Miss Kentucky Jenna Day falls short of Miss America title


Jenna Day during the first night of the Miss Kentucky Pageant at the Singletary Center for the Arts in Lexington, Ky., on Thursday, June 27, 2013. Photo by Tessa Lighty

By Anyssa Roberts

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Past the preliminary round, the semi-final round and onto center stage, Miss Kentucky Jenna Day continued in the running for the title of 2014 Miss America, but was cut after the swimsuit competition.

Day’s sorority sisters in Alpha Delta Pi (ADPi) watched every tense moment of the competition from the Cat’s Den in the Student Center.

More than 12,000 people were in the audience at Atlantic City, N.J., but the voices of around 70 girls in ADPi rivaled the crowd in enthusiasm and intensity as they watched their fellow sister cross the stage.

Each of the 53 Miss America contestants introduced themselves before the first cut of the competition.

Miss Kentucky’s opening introduction was “From the home of fast horses and beautiful women – better not get those two things mixed up – I’m Jenna Day, Miss Kentucky!”

And the Cat’s Den erupted.

However, when the fifteen semi-finalists were being called, the tension was thick enough to slice with a knife.

Day made it through the semi-finals and onto the Miss America Lifestyle and Fitness Competition, otherwise known as the swimsuit competition, which counted for 20 percent of her overall score.

Day twirled and strutted across the stage in her red bathing suit, but when time came for the final 12 contestants to proceed, she was amongst the three contestants eliminated.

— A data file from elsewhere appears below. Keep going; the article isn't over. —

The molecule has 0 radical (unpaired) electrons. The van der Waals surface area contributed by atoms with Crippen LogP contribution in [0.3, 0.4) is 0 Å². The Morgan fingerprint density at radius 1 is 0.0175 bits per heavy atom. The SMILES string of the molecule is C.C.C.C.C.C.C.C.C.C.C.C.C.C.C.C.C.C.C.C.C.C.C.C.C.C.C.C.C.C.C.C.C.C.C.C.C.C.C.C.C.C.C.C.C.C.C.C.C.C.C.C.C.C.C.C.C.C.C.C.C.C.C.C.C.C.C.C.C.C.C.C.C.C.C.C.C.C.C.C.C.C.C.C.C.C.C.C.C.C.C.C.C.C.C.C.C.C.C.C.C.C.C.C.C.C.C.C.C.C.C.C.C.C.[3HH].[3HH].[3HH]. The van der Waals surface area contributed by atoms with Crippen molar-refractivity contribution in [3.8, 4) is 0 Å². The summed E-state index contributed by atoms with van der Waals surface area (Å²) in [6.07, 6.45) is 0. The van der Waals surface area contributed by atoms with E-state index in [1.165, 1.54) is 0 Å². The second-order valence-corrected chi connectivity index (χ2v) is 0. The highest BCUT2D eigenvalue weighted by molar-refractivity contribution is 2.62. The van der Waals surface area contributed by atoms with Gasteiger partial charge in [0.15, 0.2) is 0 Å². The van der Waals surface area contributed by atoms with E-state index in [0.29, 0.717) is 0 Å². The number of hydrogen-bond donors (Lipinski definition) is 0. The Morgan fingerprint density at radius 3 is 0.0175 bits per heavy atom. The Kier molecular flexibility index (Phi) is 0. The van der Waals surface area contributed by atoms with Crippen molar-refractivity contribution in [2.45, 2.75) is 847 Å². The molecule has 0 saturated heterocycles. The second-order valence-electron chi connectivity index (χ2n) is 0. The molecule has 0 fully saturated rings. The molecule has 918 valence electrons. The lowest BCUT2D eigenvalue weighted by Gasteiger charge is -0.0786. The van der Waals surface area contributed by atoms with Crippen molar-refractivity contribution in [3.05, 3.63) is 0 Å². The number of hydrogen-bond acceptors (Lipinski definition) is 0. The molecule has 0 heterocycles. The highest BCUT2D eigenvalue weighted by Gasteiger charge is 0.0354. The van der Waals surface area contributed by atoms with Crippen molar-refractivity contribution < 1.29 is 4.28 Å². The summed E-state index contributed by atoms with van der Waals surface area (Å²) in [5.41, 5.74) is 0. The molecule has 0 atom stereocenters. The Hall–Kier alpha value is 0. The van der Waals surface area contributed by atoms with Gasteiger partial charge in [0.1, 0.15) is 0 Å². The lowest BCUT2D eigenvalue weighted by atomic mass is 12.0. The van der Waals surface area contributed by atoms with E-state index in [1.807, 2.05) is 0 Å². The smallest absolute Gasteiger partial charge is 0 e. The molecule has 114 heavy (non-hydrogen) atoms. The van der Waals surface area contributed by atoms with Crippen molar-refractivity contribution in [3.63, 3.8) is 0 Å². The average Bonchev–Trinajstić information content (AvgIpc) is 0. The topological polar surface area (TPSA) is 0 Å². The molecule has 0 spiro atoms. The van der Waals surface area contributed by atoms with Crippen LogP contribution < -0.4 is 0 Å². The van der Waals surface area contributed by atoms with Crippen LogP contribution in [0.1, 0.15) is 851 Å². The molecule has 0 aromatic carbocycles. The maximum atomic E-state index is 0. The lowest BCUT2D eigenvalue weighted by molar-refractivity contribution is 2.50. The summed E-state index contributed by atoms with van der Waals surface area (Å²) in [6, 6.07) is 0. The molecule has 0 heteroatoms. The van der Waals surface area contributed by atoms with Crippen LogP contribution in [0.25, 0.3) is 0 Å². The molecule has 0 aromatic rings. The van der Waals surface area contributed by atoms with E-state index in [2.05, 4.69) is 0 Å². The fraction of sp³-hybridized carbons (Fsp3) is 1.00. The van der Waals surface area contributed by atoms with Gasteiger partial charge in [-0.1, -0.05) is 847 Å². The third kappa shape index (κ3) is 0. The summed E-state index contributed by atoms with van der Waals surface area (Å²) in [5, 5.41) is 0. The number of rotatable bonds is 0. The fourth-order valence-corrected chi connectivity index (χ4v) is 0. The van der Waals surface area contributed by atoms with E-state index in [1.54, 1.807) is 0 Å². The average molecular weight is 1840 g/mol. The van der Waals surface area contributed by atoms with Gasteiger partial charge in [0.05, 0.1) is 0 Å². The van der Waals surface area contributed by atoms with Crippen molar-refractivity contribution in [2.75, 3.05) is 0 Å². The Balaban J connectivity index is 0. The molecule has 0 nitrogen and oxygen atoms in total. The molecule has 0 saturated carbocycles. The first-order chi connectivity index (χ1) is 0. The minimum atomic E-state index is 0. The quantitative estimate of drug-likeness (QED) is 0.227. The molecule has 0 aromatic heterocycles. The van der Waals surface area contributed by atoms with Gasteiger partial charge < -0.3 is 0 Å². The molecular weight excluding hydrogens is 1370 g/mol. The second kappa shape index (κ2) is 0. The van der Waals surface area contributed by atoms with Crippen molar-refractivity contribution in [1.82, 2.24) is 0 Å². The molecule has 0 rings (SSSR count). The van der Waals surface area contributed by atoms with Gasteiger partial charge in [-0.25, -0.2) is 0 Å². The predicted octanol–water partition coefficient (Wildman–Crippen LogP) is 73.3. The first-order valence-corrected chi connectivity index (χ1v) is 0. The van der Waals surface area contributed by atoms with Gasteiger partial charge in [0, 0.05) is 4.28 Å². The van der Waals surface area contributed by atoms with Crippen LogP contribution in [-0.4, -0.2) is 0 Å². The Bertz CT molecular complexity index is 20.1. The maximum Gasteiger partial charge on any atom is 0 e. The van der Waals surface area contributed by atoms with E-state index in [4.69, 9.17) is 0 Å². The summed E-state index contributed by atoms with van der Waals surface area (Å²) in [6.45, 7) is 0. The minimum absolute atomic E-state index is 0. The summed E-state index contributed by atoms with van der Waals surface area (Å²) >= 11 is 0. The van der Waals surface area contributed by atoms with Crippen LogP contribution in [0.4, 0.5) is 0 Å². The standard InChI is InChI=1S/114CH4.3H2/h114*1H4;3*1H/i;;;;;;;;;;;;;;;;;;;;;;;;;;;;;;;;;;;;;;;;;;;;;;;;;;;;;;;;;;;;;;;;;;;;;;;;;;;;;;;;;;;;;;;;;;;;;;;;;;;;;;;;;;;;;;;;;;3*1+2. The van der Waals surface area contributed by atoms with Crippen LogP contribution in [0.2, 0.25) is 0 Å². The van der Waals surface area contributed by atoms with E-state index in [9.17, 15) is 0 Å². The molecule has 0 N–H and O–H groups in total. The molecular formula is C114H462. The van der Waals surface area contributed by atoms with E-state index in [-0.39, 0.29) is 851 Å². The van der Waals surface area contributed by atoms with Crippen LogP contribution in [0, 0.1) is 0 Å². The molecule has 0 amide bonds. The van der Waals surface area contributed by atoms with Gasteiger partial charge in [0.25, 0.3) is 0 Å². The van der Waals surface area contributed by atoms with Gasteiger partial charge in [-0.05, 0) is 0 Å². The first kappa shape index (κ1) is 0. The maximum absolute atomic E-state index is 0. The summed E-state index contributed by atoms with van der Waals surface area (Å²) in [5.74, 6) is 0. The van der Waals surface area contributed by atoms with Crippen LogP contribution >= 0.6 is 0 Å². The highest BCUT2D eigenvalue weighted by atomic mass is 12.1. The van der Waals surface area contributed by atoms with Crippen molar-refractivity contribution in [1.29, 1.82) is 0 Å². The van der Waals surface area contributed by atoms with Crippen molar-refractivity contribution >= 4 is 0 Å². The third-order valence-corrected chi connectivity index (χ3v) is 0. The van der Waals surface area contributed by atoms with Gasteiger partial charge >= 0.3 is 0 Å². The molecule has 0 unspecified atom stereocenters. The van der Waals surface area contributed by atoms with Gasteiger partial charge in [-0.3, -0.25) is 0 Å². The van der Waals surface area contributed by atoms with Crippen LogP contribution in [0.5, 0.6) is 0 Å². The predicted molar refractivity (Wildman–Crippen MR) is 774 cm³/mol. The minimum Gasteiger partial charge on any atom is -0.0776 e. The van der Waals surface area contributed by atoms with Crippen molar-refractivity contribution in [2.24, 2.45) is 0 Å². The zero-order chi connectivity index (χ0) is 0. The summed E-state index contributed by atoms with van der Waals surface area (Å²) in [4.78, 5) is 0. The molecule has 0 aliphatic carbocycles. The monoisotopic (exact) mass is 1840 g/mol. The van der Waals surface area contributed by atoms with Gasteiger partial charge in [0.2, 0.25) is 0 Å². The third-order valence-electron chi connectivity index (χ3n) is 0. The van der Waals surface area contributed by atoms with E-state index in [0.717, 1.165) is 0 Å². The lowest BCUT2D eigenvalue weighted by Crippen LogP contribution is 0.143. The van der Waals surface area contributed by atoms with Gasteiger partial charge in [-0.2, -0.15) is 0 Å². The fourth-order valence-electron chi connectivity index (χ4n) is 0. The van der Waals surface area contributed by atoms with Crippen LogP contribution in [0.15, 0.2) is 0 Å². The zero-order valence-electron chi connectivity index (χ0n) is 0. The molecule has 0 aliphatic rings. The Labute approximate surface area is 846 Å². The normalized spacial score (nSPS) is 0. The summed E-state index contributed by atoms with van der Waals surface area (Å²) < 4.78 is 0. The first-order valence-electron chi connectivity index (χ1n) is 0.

“We wanted to see her do more … We’ve just all enjoyed her on this journey,” said Christine Mattingly, recruitment vice president of ADPi.

Day holds two titles, Miss Berea and Miss Kentucky, she won Miss Kentucky in June after beating out more than thirty contestants in evening wear, swimsuit and the interview portion of the competition.

Since earning her title, Jenna has been busy with her platform and her duties as Miss Kentucky, but her sisters assure viewers that her pageant personality is her true personality.

“What you see is what you get with her,” said Lee Foster, membership education vice president of ADPi.

Day is a political science and vocal performance double major and most likely would have performed opera as her talent in the Miss America pageant, Mattingly said.

Not to be confused with Miss USA, Miss America is a scholarship program that focuses on the four points symbolized by the four points on the crown: style, service, scholarship and success.

The title of Miss Kentucky came with some great prizes like a car and over $12,000 in scholarships, the full-time position as spokesperson for Kentucky Department of Agriculture’s Kentucky Proud program and the opportunity to continue her platform of “improving the lives of special needs children.”

Mattingly said, “just to see her in Miss America is a huge accomplishment, and just to see her in swim suit competition was great.”